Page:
Death Notification: Someone Needs To Call the Family.
J Palliat Med. 2017 Jan 18;:
Authors: Ombres R, Montemorano L, Becker D
BACKGROUND: The death notification process can affect family grief and bereavement. It can also affect the well-being of involved physicians. There is no standardized process for making death notification phone calls. We assumed that residents are likely to be unprepared before and troubled after.
OBJECTIVE: We investigated current death notification practices to develop an evidence-based template for standardizing this process.
DESIGN: We used results of a literature review and open-ended interviews with faculty, residents, and widows to develop a survey regarding resident training and experience in death notification by phone.
SETTING/SUBJECTS: We invited all internal medicine (IM) residents at our institution to complete the survey.
MEASUREMENTS: Sixty-seven of 93 IM residents (72%) responded to the survey. Eighty-seven percent of responders reported involvement in a death that required notification by phone.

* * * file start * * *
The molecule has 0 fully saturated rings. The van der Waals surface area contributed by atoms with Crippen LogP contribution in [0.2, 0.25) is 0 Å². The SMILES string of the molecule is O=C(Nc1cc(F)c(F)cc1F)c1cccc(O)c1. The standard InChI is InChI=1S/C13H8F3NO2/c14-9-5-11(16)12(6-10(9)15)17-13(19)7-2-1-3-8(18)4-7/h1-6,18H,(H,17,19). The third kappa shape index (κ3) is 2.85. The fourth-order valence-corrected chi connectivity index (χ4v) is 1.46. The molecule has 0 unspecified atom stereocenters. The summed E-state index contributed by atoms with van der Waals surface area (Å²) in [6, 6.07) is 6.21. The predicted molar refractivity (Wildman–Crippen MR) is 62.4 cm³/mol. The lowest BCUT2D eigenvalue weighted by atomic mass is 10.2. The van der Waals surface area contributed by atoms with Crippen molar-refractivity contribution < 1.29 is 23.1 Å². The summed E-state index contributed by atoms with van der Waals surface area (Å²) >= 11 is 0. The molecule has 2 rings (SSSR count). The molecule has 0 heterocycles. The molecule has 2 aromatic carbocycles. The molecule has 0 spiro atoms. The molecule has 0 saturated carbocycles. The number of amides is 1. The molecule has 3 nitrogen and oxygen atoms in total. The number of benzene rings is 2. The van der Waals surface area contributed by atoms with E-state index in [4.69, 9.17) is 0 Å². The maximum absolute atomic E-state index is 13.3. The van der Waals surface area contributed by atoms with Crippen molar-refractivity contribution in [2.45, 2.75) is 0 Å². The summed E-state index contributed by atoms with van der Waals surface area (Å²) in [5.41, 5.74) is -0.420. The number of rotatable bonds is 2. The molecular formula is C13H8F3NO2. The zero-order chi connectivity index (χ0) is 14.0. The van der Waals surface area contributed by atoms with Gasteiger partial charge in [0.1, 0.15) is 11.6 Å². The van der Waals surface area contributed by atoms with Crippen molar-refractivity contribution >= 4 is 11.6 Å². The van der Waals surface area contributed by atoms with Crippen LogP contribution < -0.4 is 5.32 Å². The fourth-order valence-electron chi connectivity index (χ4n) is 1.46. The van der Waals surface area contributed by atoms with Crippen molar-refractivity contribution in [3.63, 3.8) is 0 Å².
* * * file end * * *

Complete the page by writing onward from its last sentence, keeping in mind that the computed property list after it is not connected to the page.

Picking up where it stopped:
RESULTS: Eighty percent of residents felt inadequately trained for this task. Over 25% reported that calls went poorly. Attendings were involved in 17% of cases. Primary care physicians were not involved. Nurses and chaplains were not involved. Respondents never delayed notification of death until family arrived at the hospital. There was no consistent approach to rehearsing or making the call, advising families about safe travel to the hospital, greeting families upon arrival, or following up with expressions of condolence.
CONCLUSIONS: Poor communication skills during death notification may contribute to complicated grief for surviving relatives and stress among physicians. This study is the first to describe current practices of death notification by IM residents. More training is needed and could be combined with training in disclosure of medical error.
PMID: 28099046 [PubMed – as supplied by publisher]